by Madison Palmieri ’22 A&E Staff
The Providence Performing Arts Center (PPAC) has announced that five public elementary schools in the Providence community have been chosen for this year’s Disney Musicals in Schools initiative, through which they will have the opportunity to produce a Disney musical at no cost.
The program aims to foster theater programming in schools across the country and around the world, especially in areas where children may not otherwise have access to theater nor the opportunity to perform.
Beginning in January 2020, Alan Shawn Feinstein Elementary School; Robert L. Bailey, IV Elementary; Harry Kizirian Elementary School; Carl G. Lauro Elementary School; and Webster Ave Elementary School will participate in the 17-week program. Each institution will be supported by a team of PPAC teaching artists and receive performance rights and education materials.
The initiative will not only introduce local children to the world of theater, but also train their educators to teach them more about it. Through the program, teachers will learn how to play the roles of producer, director, and choreographer.
All of these efforts will result in the performance of 30-minute Disney KIDS musicals at each school, after which the Providence Performing Arts Center will hold a Student Share Celebration where the five schools will each have the opportunity to perform in front of their fellow students, teachers, families, and other members of the Providence community.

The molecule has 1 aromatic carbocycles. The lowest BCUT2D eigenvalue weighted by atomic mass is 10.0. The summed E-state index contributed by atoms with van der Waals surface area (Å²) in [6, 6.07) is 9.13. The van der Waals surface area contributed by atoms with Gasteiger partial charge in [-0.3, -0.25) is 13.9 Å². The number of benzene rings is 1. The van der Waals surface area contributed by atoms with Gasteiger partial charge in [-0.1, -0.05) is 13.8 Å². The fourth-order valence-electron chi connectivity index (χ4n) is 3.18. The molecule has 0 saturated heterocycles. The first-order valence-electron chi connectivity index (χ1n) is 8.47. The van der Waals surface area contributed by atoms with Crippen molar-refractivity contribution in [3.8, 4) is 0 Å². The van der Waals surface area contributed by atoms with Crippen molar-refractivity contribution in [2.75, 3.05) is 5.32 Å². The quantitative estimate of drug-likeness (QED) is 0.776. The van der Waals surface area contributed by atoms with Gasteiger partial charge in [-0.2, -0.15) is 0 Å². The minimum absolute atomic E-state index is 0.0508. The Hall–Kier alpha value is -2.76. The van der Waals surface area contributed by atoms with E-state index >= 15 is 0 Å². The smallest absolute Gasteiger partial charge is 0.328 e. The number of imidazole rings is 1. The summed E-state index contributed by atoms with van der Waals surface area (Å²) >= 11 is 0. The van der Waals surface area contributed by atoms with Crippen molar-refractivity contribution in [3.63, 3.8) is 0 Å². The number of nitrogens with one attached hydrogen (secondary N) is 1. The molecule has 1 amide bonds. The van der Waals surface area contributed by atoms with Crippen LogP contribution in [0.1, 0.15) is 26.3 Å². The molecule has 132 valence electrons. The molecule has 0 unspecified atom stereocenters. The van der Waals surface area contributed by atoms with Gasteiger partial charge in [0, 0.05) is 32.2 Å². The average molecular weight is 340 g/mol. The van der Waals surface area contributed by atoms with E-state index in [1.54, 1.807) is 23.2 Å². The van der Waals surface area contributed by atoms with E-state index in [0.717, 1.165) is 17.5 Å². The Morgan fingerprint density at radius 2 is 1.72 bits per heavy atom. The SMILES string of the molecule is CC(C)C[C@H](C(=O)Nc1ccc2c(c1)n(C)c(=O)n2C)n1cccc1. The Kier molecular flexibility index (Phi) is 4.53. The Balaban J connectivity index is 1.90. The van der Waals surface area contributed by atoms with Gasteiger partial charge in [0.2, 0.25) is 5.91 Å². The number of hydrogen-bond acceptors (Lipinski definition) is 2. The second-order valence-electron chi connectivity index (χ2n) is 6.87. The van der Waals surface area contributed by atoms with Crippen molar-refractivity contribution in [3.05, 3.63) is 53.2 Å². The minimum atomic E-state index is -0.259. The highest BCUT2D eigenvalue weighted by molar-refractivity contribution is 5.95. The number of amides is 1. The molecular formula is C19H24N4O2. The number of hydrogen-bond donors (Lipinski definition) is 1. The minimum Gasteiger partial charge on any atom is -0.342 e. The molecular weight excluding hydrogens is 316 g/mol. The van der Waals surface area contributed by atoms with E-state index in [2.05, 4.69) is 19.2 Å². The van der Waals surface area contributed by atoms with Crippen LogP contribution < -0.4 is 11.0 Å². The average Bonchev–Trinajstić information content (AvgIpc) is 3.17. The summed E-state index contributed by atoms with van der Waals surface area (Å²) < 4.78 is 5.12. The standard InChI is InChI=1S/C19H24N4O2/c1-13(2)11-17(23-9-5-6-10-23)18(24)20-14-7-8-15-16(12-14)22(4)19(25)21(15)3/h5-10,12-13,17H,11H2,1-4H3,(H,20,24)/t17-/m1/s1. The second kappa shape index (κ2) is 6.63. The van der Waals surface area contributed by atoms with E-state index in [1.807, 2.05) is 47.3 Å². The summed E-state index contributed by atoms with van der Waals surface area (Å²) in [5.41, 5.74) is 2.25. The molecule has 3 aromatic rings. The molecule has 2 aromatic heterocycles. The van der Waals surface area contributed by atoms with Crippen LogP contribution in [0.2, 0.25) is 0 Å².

Significantly, this is the Providence Public School District’s first year participating in the Disney Musicals in Schools initiative, and it appears that this program may become a mainstay in the district, as five more elementary schools in the city are already set to be selected for next year. In addition, the grant lasts for two years, guaranteeing future development as well.
The program is structured to build relationships both in schools and communities, allowing students to work together in order to develop skills crucial to the production of a musical, such as teamwork, communication, problem-solving, and critical thinking. These skills will translate to other aspects of the students’ lives, whether it be learning in the classroom or playing on a team.
Launched in New York City 10 years ago as a result of growing concerns that public elementary schools lacked access to the performing arts, the program was met with immediate success and soon spread to other school districts throughout the country.
The musicals themselves are 30-minute adaptations of seven beloved Disney classics: 101 Dalmatians, Aladdin, The Aristocats, The Jungle Book, The Lion King, Winnie the Pooh, and Cinderella.
No matter which musicals the Providence schools produce, the experience is sure to be memorable for everyone involved, especially for those students who lack access to the performing arts.
Indeed, in this era of tight budgets for school districts across the nation, the arts are usually the first programs to be cut from schools. Students are deprived of art, chorus, band, and theater, subjects crucial to the development of self-expression, imagination, and creativity. Disney Musicals in Schools works to combat this startling trend and ensure that students across the country will be able to enjoy the art of theater for generations to come.